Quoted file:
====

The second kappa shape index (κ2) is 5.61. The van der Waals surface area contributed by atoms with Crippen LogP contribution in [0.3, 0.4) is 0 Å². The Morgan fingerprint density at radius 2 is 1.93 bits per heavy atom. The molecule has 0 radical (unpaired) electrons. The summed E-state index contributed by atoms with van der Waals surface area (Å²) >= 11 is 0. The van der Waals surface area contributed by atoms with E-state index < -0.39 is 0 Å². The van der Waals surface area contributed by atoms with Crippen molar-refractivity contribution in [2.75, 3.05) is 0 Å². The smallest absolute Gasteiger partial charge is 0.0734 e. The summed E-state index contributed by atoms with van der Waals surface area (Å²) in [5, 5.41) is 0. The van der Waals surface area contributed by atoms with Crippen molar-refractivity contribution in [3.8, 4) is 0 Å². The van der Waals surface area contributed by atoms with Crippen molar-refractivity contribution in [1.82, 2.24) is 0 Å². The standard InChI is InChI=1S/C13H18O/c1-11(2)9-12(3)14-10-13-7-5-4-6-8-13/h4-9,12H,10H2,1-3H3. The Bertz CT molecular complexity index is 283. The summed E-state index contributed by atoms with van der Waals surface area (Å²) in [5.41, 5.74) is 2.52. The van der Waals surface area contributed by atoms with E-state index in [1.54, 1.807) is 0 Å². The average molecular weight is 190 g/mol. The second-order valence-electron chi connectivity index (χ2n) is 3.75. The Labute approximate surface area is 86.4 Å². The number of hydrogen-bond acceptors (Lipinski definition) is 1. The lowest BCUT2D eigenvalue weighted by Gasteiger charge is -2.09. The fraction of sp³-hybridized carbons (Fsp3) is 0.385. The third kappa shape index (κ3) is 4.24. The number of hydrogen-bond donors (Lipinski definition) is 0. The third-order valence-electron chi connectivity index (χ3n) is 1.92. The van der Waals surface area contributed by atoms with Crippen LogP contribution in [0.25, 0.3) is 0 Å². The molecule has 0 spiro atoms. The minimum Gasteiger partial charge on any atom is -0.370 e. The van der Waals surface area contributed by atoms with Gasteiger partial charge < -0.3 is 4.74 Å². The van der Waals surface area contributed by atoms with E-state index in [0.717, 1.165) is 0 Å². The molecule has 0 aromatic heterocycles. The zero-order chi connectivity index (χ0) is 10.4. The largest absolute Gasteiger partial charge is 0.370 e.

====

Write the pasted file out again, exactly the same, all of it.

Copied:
The second kappa shape index (κ2) is 5.61. The van der Waals surface area contributed by atoms with Crippen LogP contribution in [0.3, 0.4) is 0 Å². The Morgan fingerprint density at radius 2 is 1.93 bits per heavy atom. The molecule has 0 radical (unpaired) electrons. The summed E-state index contributed by atoms with van der Waals surface area (Å²) >= 11 is 0. The van der Waals surface area contributed by atoms with E-state index < -0.39 is 0 Å². The van der Waals surface area contributed by atoms with Crippen molar-refractivity contribution in [2.75, 3.05) is 0 Å². The smallest absolute Gasteiger partial charge is 0.0734 e. The summed E-state index contributed by atoms with van der Waals surface area (Å²) in [5, 5.41) is 0. The van der Waals surface area contributed by atoms with Crippen molar-refractivity contribution in [3.8, 4) is 0 Å². The van der Waals surface area contributed by atoms with Crippen molar-refractivity contribution in [1.82, 2.24) is 0 Å². The standard InChI is InChI=1S/C13H18O/c1-11(2)9-12(3)14-10-13-7-5-4-6-8-13/h4-9,12H,10H2,1-3H3. The Bertz CT molecular complexity index is 283. The summed E-state index contributed by atoms with van der Waals surface area (Å²) in [5.41, 5.74) is 2.52. The van der Waals surface area contributed by atoms with E-state index in [1.54, 1.807) is 0 Å². The average molecular weight is 190 g/mol. The second-order valence-electron chi connectivity index (χ2n) is 3.75. The Labute approximate surface area is 86.4 Å². The number of hydrogen-bond acceptors (Lipinski definition) is 1. The lowest BCUT2D eigenvalue weighted by Gasteiger charge is -2.09. The fraction of sp³-hybridized carbons (Fsp3) is 0.385. The third kappa shape index (κ3) is 4.24. The number of hydrogen-bond donors (Lipinski definition) is 0. The third-order valence-electron chi connectivity index (χ3n) is 1.92. The van der Waals surface area contributed by atoms with Crippen LogP contribution in [0.25, 0.3) is 0 Å². The molecule has 0 spiro atoms. The minimum Gasteiger partial charge on any atom is -0.370 e. The van der Waals surface area contributed by atoms with Gasteiger partial charge < -0.3 is 4.74 Å². The van der Waals surface area contributed by atoms with E-state index in [0.717, 1.165) is 0 Å². The molecule has 0 aromatic heterocycles. The zero-order chi connectivity index (χ0) is 10.4. The largest absolute Gasteiger partial charge is 0.370 e.